Canadian Copyright Reform– Maintaining Copyright’s Legitimacy and Credibility for the 21st Century

Pascale Chapdelaine
Chair, Windsor Law LTEC Lab
Associate Professor, University of Windsor, Faculty of Law

 

Professors Pascale Chapdelaine and Myra Tawfik, and nine other Canadian intellectual property scholars [1] recently co-signed a brief submitted to the Standing Committee on Industry, Science and Technology in the context of the Statutory Review of the Copyright Act. [2] Animated by guiding principles of the need to maintain a balanced, distinctly Canadian copyright system, and to steer clear of “copyright exceptionalism,” the brief contains several recommendations of amendments to the Act. Here are excerpts from the brief and a summary of its key elements.

 

Moving away from “copyright exceptionalism” entails that “the Act must comply with the Canadian Charter of Rights and Freedoms, and that the restrictions it imposes on freedom of expression must be demonstrably justifiable. Also, copyright law needs to be, as much as possible, consistent with the law of (personal) property, contracts, remedies, competition law, etc.”  This may state the obvious. However recent developments in copyright law, including the introduction of technological protection measures granting additional legal protection to digital works, have obscured this important consideration. As such, “Canada should resist calls to import copyright reform proposals from other jurisdictions (e.g. the creation of additional rights for newspaper publishers being debated in the European Union), without careful consideration as to whether, and the extent to which, these proposals comply and are consistent with Canadian law.”

 

While acknowledging that new obligations undertaken by Canada under the new USMCA may limit the range of policy options available in certain respects such as, e.g., term extension of copyright, the Committee “should use the flexibilities built into Canada’s international agreements to minimize the impact of such external pressures and to prioritize Canadian interests and domestic policy goals to the extent possible.”

 

Process of consultation with Indigenous peoples

 

Among the recommendations made, the co-signatories underscore the need to initiate a long overdue process of consultation with Indigenous Peoples toward the suitable recognition and protection of Indigenous traditional cultural expressions, reminding the Committee of Canada’s obligations under the United Nations Declaration on the Rights of Indigenous Peoples, specifically article 31.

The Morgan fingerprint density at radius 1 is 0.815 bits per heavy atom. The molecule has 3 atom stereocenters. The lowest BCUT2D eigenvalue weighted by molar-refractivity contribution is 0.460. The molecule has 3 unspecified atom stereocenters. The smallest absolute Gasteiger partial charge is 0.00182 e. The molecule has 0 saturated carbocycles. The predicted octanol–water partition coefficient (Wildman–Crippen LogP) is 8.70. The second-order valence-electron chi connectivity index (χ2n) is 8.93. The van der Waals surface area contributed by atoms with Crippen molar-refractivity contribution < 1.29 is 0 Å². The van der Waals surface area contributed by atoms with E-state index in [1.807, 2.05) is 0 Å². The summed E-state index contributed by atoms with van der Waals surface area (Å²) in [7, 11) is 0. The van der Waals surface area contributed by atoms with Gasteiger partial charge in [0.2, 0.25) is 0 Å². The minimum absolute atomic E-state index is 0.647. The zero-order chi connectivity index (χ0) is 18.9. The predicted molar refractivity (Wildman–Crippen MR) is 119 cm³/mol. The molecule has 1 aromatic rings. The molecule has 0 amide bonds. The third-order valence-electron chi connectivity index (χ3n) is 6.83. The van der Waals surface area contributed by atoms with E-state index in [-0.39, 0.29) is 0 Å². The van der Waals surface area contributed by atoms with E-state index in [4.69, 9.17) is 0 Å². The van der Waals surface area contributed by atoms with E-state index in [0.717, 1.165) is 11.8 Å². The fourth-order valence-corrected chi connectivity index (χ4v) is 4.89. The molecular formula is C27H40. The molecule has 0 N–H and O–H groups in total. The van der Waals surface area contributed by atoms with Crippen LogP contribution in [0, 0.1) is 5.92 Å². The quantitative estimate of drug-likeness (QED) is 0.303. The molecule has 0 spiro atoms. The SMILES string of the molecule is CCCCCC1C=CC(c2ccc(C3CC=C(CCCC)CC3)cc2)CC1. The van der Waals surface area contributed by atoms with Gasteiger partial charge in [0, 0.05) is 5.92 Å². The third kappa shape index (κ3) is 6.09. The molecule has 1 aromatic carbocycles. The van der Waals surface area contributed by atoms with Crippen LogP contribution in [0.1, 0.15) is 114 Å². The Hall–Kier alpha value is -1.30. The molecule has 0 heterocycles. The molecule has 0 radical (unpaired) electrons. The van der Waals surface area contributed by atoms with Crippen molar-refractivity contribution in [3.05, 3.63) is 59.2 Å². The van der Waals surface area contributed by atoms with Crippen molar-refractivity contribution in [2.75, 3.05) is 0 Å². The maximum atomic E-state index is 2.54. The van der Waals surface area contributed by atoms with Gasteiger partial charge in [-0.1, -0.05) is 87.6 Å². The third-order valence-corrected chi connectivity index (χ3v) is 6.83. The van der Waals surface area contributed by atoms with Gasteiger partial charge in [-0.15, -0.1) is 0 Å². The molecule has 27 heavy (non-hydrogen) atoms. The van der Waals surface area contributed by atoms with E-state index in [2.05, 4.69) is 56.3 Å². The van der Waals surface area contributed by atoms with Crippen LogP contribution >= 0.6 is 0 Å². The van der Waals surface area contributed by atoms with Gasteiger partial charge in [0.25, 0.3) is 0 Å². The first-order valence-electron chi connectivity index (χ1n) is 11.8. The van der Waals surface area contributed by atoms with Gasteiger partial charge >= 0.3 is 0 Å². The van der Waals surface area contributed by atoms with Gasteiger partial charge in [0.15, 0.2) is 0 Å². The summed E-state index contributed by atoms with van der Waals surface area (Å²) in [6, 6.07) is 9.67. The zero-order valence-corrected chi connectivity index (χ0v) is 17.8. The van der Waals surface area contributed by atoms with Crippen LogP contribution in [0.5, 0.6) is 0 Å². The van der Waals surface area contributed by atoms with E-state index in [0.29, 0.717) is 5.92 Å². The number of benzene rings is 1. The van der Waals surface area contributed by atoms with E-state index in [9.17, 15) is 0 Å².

Copyright User Rights

 

The brief contains several recommendations toward solidifying the scope of users’ rights to copyright works including:

 

•      Substituting fair dealing provisions with fair-use style provisions, as it would bring more flexibility to the Canadian copyright system and as new technologies continue to emerge;

 

•      Confirming there shall be no contracting out of exceptions to copyright infringement in non-negotiated standard form agreements (and a presumption of non-enforceability of contract-out clauses in negotiated agreements);

 

•     That anti-circumvention technological protection measures (TPMs) should not override user rights;

 

•     That copyright users’ remedies be specifically recognized when users are improperly restrained in making legitimate uses of copyright works, and the introduction of new administrative oversight of copyright owners’ business practices and increasing use of algorithms and AI as copyright self-enforcement mechanisms.

 

Other recommendations:

 

•     Resisting pressures toward the introduction of additional remedies for copyright owners such as site blocking and site de-indexing, maintaining the notice and notice regime and limiting the availability of statutory damages;

 

•     Adding a provision in the Act that would facilitate open access of publicly funded scientific publications;

 

•     Maintaining the status quo with respect to authorship and ownership requirements of works created by artificial intelligence, i.e. that the requirement of exercise of skill and judgment by a physical person be maintained for works created with the aid of AI to receive copyright protection; and

 

•     Safeguarding the practice of text and data mining through e.g., the creation of a separate exception to copyright infringement.

 

Some of the signatories to the brief will appear before the Committee in the next weeks to elaborate further on the recommendations made in the brief.

 

For more information, the full version of the brief is available here.

 

 

[1] The signatories of the brief are: Pascale Chapdelaine, Myra TawfikSara Bannerman
Olivier CharbonneauCarys Craig, Lucie Guibault, Ariel Katz, Meera Nair, Graham Reynolds
Teresa Scassa, Samuel E. Trosow

[2] R.S.C., 1985, c. C-42.

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